16

As I understand, a relatively outdated phone (Android 5, not updated for a few years) could be easily compromised by using security exploits through WiFi, mobile data, NFC or Bluetooth.

I'm about to participate to an event where other people might try to hack into my phone (I suppose there is a similar issue when going to the conferences such as DEF CON). Given that NFC and Bluetooth are already turned off, is there any chance for another person to hack into my phone if I keep WiFi and mobile data turned off as well?

Naturally, physical stealing of the phone is out of question, but the intruder can get within centimeters of the phone in a crowd.

  • So, "airplane mode"? – schroeder Dec 23 '17 at 12:19
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    I think so, although I'm not sure if airplane mode disables NFC as well. – Arseni Mourzenko Dec 23 '17 at 12:25
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    Would it be valid to say, even though you're not 100% safe, your phone becomes such an outlying target that it stops being interesting? Whatever attack vector that works on your phone will work on so many other phones, they just wouldn't bother with your phone... – Nelson Dec 23 '17 at 18:59
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    An anecdote. I tend to put my iPhone into airplane mode when I am charging it (so it charges faster). Sometimes I forget, and earlier today I successfully used Apple Pay to buy something, only later realizing I was in Airplane mode. I don't know if Android Pay works in the same way, but if it's configured on the device, an attacker could potentially steal money from you by exploiting it, even in Airplane mode. – JMK Dec 23 '17 at 20:18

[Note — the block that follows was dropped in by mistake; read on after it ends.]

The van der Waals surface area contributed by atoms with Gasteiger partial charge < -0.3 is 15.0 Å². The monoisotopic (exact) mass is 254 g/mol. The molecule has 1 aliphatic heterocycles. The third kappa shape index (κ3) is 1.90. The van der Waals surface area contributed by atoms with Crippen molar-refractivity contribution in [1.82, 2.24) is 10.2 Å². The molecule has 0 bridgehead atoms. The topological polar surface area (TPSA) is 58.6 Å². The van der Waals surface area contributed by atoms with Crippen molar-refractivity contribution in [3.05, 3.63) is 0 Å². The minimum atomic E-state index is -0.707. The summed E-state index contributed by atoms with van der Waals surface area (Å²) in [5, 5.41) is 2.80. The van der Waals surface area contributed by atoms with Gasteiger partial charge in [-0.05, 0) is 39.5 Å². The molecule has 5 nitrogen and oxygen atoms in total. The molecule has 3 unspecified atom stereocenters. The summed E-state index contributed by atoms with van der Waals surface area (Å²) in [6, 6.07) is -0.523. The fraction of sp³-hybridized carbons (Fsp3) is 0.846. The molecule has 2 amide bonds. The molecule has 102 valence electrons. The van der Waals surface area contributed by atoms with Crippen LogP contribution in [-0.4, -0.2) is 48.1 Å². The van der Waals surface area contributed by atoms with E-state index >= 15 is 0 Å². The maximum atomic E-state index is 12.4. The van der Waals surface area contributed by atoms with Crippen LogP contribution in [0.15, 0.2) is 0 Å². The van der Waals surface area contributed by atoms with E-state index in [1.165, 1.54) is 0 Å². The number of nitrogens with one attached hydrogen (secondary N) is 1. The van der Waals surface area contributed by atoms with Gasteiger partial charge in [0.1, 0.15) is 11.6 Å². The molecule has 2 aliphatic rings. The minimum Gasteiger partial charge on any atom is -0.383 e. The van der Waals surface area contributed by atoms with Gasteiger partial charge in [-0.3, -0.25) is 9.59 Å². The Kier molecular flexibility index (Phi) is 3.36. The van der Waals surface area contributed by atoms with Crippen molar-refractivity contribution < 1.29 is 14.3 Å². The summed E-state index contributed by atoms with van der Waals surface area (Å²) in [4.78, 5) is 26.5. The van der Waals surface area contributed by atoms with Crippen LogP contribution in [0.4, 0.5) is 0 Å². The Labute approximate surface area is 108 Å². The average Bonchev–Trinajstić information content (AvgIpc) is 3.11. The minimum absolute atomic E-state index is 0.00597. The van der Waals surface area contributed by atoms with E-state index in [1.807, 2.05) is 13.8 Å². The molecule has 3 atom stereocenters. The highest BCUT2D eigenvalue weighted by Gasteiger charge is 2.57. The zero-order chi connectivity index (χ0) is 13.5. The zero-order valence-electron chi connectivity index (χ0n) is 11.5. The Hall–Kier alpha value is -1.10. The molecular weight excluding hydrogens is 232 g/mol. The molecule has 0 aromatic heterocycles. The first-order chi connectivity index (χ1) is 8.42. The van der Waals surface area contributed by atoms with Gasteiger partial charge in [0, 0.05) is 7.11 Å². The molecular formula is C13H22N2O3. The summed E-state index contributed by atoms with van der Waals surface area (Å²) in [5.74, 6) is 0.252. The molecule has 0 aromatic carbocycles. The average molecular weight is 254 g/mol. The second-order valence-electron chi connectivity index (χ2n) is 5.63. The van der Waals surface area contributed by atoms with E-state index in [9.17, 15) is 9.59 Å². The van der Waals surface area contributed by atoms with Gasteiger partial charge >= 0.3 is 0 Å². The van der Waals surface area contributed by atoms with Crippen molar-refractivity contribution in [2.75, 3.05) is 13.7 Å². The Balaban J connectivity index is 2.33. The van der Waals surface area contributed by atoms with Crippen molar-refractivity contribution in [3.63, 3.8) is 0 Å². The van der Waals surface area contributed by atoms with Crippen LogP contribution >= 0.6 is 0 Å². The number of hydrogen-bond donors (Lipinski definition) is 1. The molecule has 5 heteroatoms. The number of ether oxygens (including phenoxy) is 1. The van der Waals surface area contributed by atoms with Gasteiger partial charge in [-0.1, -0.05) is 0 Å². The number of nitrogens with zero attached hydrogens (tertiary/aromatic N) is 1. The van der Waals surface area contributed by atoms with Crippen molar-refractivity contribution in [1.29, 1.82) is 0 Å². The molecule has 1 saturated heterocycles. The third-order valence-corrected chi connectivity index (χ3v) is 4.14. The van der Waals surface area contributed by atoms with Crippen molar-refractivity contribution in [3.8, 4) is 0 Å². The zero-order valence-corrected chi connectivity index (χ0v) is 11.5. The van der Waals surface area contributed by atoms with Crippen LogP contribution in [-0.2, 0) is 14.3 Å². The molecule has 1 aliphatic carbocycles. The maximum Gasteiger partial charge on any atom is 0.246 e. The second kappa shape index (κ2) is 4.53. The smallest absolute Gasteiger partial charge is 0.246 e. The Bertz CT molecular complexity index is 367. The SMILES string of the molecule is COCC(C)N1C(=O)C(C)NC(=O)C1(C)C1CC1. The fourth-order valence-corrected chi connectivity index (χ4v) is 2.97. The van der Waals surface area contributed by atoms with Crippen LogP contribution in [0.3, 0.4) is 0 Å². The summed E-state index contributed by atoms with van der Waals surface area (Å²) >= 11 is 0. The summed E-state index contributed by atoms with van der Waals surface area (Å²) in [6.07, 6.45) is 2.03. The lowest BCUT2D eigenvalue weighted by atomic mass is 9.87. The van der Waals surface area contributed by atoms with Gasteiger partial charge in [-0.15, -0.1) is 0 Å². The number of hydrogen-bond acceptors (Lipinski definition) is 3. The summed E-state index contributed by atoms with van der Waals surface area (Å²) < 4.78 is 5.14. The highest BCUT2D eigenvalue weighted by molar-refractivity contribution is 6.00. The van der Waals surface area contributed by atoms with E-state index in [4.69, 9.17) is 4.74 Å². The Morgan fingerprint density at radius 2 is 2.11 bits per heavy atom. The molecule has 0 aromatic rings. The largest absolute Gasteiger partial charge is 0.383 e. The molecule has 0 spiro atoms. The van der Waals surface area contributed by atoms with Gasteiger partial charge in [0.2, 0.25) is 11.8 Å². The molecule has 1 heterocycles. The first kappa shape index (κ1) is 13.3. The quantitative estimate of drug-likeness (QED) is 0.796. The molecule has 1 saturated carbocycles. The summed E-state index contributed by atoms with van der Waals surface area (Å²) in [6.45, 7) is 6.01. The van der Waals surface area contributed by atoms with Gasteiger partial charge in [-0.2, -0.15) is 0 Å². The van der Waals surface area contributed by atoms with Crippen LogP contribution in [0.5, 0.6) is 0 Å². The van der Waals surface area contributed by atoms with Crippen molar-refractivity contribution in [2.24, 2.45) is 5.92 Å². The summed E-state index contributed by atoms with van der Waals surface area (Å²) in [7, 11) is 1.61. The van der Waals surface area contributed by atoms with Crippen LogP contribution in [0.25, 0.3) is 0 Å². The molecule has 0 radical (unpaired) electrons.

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    Don't forget the other common short range radio transmission technologies: Bluetooth and NFC! – David Foerster Dec 23 '17 at 20:40
19

By disabling WiFi and mobile data, you shut down some attack paths. That means that your system is more secure, and probably immune to most "script kiddies" attacks.

However, the telephony part will still be active. It is certainly harder to exploit, but a smartphone is far from a 1960s telephone, and even the telephony part has interaction with the phone's OS. That means that is is still possible that a combination of calls and SMS triggers an unexpected condition leading to a possible exploit. I know none of those, because even the Stagefright bug cited by @SteffenUllrich in his answer uses a crafted MMS. And a MMS can only be delivered when mobile data (or possibly WiFi) is active, and will never be if only telephony is allowed.

If you can be sure that god himself was among the engineers that designed your phone system, you are absolutely safe. In any other case, bugs are always possible...

Of course, if you use other functions of your phone like displaying photos, viewing videos, or playing music, you open new doors for attacks with every new application.

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    Don't forget about the baseband processor, which is independent of the phone's primary CPU. It facilitates access to the phone's radios and could theoretically allow some control over the phone remotely. – Nathan Osman Dec 24 '17 at 2:19